When Google searching “50 Shades of Grey” and “WSU Vancouver,” the last thing you expect to read about is an art gallery. The best-selling “Grey” series of bawdy novels features a fictional student at the very real branch campus of Washington State University.
But Avantika Bawa, a professor of fine arts at WSU Vancouver, is doing her best to ensure an art gallery is what Google will turn up. The gallery show is titled “Better Shades of Grey,” to redefine what people notice when looking into WSU Vancouver, and to bring more attention to the campus’s fine arts minor.
“It’s unfortunate that’s how people first hear about the school, as opposed to the art and research and students here,” said Bawa.
Bawa, who has been teaching at the school for three years, chose the title based on a suggestion from a student and a vote from her class. “It’s all about marketing, and making the most of what you have,” she said. “We are using it to present ourselves, not some fiction writer.”
The “Better Shades of Grey” gallery aims to reclaim WSU Vancouver’s identity.
The gallery, on the first and second floors of the Science and Engineering building at the campus, features work ranging from simple paint on canvas to tree branches and bones, all in gray scale.
The works are “painterly sculptures” modeled after the works of Robert Rauschenberg and Lynda Bengalis, and were all done by students in a Fine Arts 102 class. The featured works emphasized using only black, white and gray.
Painterly sculpture is a style of art which has artists “work with materials on the canvas that are more three-dimensional,” said Bawa. In the gallery, these can range from pieces of glass to Christmas lights.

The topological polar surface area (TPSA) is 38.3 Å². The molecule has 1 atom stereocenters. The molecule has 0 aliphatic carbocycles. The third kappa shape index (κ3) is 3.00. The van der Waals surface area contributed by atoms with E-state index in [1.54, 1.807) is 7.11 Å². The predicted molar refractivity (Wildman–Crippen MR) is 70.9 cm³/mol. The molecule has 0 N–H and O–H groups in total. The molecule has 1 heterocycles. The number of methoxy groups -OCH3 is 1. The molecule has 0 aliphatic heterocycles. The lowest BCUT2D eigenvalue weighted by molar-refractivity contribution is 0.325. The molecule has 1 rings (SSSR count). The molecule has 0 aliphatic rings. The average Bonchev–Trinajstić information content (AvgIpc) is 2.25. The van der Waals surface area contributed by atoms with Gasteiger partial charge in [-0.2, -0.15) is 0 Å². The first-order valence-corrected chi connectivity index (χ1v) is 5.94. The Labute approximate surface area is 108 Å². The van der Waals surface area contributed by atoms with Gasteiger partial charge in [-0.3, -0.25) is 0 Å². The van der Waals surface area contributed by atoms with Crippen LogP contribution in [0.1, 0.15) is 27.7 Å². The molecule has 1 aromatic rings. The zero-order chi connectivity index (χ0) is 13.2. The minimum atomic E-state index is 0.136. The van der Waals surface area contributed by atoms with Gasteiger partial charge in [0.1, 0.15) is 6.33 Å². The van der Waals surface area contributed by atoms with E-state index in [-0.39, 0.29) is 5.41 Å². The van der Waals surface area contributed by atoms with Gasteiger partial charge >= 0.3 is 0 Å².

Most students in Bawa’s class found the gallery’s title amusing and creative.
“I think it’s very clever, and it describes all the art pieces really well in my opinion,” said Sarah deVincenzi, a fine arts minor. “We’re a university campus in the middle of a town that has really great people. That association (with the book) distracts people from the good things that are happening here.”
“I love the title, its obvious connection so people instantly recognize where that’s from, but it also says something about what we did, in terms of playing with black and white and value,” said Stephen Palermini, a senior in Bawa’s class.
“The gallery shows what our campus is really doing, which is creating,” said Amanda Bondurant, a fine arts minor.
Palermini, 34, said that “Better Shades” also represents the university’s diversity.
“We are a commuter campus; it’s a different group than you’d see in a traditional university. Everybody is going to produce different art.”
WSU Vancouver has a diverse age range compared with more traditional college campuses. At WSU Vancouver, the average student age is 26, while at the Pullman campus the average age is 21.
According to Bawa, the school’s diversity can be seen in the various styles evident in “Better Shades of Grey.”
“What’s nice about being at this campus is the variety of students; what would be even better is if we had even more students interested and able to do art,” she said.
Harrison Higgs and Bawa are the only full-time fine arts faculty at WSU Vancouver. The campus only offers a minor in fine arts, not a major.
Bondurant, 31, hopes there will be a fine arts major offered at the campus in the future.
“Even with just two full-time faculty, we are doing this much,” she said. “I’d rather major in it if I could.”
Many students in Bawa’s class said they wanted more fine arts classes offered on campus. Bawa believes that “Better Shades of Grey” may help to get more students interested in art.
The gallery will be in place until Dec. 5, and is open to the public during regular building hours.